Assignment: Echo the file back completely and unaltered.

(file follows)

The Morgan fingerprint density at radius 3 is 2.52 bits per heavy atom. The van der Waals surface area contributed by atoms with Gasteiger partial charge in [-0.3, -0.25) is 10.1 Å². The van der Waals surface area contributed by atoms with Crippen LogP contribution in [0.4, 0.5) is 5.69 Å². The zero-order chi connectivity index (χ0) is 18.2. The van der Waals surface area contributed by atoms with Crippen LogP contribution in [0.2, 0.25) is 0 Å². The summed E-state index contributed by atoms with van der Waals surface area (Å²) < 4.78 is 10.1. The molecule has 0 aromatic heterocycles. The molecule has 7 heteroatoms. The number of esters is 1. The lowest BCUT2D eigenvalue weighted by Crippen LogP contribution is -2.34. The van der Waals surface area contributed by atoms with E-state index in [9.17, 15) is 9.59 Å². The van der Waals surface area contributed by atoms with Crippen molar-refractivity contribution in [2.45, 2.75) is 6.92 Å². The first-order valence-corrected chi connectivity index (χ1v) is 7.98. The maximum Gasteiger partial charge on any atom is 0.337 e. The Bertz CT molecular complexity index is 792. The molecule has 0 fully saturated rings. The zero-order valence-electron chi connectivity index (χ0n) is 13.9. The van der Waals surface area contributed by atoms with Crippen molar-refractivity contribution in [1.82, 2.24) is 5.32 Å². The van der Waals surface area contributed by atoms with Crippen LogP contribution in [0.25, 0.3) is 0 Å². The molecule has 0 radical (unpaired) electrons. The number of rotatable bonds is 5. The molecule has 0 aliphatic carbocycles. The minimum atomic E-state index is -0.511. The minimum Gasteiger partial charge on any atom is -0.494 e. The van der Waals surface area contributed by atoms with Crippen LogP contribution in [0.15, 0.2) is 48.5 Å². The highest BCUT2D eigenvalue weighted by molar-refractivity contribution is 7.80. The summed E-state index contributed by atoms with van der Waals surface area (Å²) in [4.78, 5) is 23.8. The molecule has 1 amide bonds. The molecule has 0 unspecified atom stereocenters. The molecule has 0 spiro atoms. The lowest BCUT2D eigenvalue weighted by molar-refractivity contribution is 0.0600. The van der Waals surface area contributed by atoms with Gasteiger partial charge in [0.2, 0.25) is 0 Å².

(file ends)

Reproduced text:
The Morgan fingerprint density at radius 3 is 2.52 bits per heavy atom. The van der Waals surface area contributed by atoms with Gasteiger partial charge in [-0.3, -0.25) is 10.1 Å². The van der Waals surface area contributed by atoms with Crippen LogP contribution in [0.4, 0.5) is 5.69 Å². The zero-order chi connectivity index (χ0) is 18.2. The van der Waals surface area contributed by atoms with Crippen LogP contribution in [0.2, 0.25) is 0 Å². The summed E-state index contributed by atoms with van der Waals surface area (Å²) < 4.78 is 10.1. The molecule has 0 aromatic heterocycles. The molecule has 7 heteroatoms. The number of esters is 1. The lowest BCUT2D eigenvalue weighted by Crippen LogP contribution is -2.34. The van der Waals surface area contributed by atoms with E-state index in [9.17, 15) is 9.59 Å². The van der Waals surface area contributed by atoms with Crippen molar-refractivity contribution in [2.45, 2.75) is 6.92 Å². The first-order valence-corrected chi connectivity index (χ1v) is 7.98. The maximum Gasteiger partial charge on any atom is 0.337 e. The Bertz CT molecular complexity index is 792. The molecule has 0 fully saturated rings. The zero-order valence-electron chi connectivity index (χ0n) is 13.9. The van der Waals surface area contributed by atoms with Crippen molar-refractivity contribution in [1.82, 2.24) is 5.32 Å². The van der Waals surface area contributed by atoms with Crippen LogP contribution in [0.25, 0.3) is 0 Å². The molecule has 0 radical (unpaired) electrons. The number of rotatable bonds is 5. The molecule has 0 aliphatic carbocycles. The minimum atomic E-state index is -0.511. The minimum Gasteiger partial charge on any atom is -0.494 e. The van der Waals surface area contributed by atoms with Crippen LogP contribution in [0.15, 0.2) is 48.5 Å². The highest BCUT2D eigenvalue weighted by molar-refractivity contribution is 7.80. The summed E-state index contributed by atoms with van der Waals surface area (Å²) in [4.78, 5) is 23.8. The molecule has 1 amide bonds. The molecule has 0 unspecified atom stereocenters. The molecule has 0 spiro atoms. The lowest BCUT2D eigenvalue weighted by molar-refractivity contribution is 0.0600. The van der Waals surface area contributed by atoms with Gasteiger partial charge in [0.2, 0.25) is 0 Å².